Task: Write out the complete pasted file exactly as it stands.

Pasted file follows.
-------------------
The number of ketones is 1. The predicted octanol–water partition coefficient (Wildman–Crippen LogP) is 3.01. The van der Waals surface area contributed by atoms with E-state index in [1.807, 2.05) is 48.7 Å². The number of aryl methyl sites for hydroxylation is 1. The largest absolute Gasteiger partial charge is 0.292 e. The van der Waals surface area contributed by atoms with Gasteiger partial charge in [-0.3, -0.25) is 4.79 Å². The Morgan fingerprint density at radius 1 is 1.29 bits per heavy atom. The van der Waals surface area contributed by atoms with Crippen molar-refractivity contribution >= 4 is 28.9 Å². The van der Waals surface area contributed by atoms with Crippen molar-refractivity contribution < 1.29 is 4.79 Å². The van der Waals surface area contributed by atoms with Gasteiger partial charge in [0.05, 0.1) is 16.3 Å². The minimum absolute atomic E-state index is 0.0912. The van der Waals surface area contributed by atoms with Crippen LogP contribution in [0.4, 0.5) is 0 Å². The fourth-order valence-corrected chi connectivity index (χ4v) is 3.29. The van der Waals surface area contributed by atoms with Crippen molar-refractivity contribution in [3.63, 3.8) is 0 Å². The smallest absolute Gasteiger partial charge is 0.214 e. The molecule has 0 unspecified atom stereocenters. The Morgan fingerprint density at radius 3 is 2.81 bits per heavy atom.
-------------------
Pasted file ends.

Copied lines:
The number of ketones is 1. The predicted octanol–water partition coefficient (Wildman–Crippen LogP) is 3.01. The van der Waals surface area contributed by atoms with E-state index in [1.807, 2.05) is 48.7 Å². The number of aryl methyl sites for hydroxylation is 1. The largest absolute Gasteiger partial charge is 0.292 e. The van der Waals surface area contributed by atoms with Gasteiger partial charge in [-0.3, -0.25) is 4.79 Å². The Morgan fingerprint density at radius 1 is 1.29 bits per heavy atom. The van der Waals surface area contributed by atoms with Crippen molar-refractivity contribution >= 4 is 28.9 Å². The van der Waals surface area contributed by atoms with Crippen molar-refractivity contribution < 1.29 is 4.79 Å². The van der Waals surface area contributed by atoms with Gasteiger partial charge in [0.05, 0.1) is 16.3 Å². The minimum absolute atomic E-state index is 0.0912. The van der Waals surface area contributed by atoms with Crippen LogP contribution in [0.4, 0.5) is 0 Å². The fourth-order valence-corrected chi connectivity index (χ4v) is 3.29. The van der Waals surface area contributed by atoms with Crippen molar-refractivity contribution in [3.63, 3.8) is 0 Å². The smallest absolute Gasteiger partial charge is 0.214 e. The molecule has 0 unspecified atom stereocenters. The Morgan fingerprint density at radius 3 is 2.81 bits per heavy atom.